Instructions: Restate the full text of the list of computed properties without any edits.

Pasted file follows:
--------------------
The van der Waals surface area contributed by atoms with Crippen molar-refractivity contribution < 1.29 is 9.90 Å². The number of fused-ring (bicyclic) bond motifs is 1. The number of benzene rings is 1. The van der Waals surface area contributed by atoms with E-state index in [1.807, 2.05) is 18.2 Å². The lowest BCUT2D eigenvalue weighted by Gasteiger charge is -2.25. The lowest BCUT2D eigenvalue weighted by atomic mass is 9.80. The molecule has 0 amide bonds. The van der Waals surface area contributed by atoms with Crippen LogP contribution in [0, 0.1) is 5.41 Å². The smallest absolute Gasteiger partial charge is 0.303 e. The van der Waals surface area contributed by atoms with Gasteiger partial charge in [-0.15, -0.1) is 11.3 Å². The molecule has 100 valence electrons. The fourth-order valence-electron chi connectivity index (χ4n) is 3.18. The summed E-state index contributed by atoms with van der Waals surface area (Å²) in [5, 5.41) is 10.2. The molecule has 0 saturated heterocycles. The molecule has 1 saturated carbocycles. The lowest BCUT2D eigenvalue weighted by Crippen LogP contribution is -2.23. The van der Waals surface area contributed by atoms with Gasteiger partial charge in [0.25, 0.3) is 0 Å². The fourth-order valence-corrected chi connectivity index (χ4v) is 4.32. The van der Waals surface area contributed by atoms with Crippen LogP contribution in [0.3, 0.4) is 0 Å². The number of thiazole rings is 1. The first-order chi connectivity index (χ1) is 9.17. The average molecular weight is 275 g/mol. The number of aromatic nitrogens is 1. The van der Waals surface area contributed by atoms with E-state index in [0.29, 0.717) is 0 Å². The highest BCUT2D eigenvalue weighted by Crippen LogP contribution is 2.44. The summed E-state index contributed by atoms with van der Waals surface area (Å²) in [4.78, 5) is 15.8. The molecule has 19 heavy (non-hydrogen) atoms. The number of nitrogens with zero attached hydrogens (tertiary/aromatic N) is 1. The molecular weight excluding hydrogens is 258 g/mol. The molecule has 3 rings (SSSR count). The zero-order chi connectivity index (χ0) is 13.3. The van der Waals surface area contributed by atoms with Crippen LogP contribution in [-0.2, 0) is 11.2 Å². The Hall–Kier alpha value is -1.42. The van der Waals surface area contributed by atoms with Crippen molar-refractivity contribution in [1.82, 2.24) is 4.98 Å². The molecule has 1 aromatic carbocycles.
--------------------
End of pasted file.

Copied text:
The van der Waals surface area contributed by atoms with Crippen molar-refractivity contribution < 1.29 is 9.90 Å². The number of fused-ring (bicyclic) bond motifs is 1. The number of benzene rings is 1. The van der Waals surface area contributed by atoms with E-state index in [1.807, 2.05) is 18.2 Å². The lowest BCUT2D eigenvalue weighted by Gasteiger charge is -2.25. The lowest BCUT2D eigenvalue weighted by atomic mass is 9.80. The molecule has 0 amide bonds. The van der Waals surface area contributed by atoms with Crippen LogP contribution in [0, 0.1) is 5.41 Å². The smallest absolute Gasteiger partial charge is 0.303 e. The van der Waals surface area contributed by atoms with Gasteiger partial charge in [-0.15, -0.1) is 11.3 Å². The molecule has 100 valence electrons. The fourth-order valence-electron chi connectivity index (χ4n) is 3.18. The summed E-state index contributed by atoms with van der Waals surface area (Å²) in [5, 5.41) is 10.2. The molecule has 0 saturated heterocycles. The molecule has 1 saturated carbocycles. The lowest BCUT2D eigenvalue weighted by Crippen LogP contribution is -2.23. The van der Waals surface area contributed by atoms with Gasteiger partial charge in [0.25, 0.3) is 0 Å². The fourth-order valence-corrected chi connectivity index (χ4v) is 4.32. The van der Waals surface area contributed by atoms with Crippen LogP contribution in [0.3, 0.4) is 0 Å². The number of thiazole rings is 1. The first-order chi connectivity index (χ1) is 9.17. The average molecular weight is 275 g/mol. The number of aromatic nitrogens is 1. The van der Waals surface area contributed by atoms with E-state index in [0.29, 0.717) is 0 Å². The highest BCUT2D eigenvalue weighted by Crippen LogP contribution is 2.44. The summed E-state index contributed by atoms with van der Waals surface area (Å²) in [4.78, 5) is 15.8. The molecule has 19 heavy (non-hydrogen) atoms. The number of nitrogens with zero attached hydrogens (tertiary/aromatic N) is 1. The molecular weight excluding hydrogens is 258 g/mol. The molecule has 3 rings (SSSR count). The zero-order chi connectivity index (χ0) is 13.3. The van der Waals surface area contributed by atoms with Crippen LogP contribution in [-0.2, 0) is 11.2 Å². The Hall–Kier alpha value is -1.42. The van der Waals surface area contributed by atoms with Crippen molar-refractivity contribution in [1.82, 2.24) is 4.98 Å². The molecule has 1 aromatic carbocycles.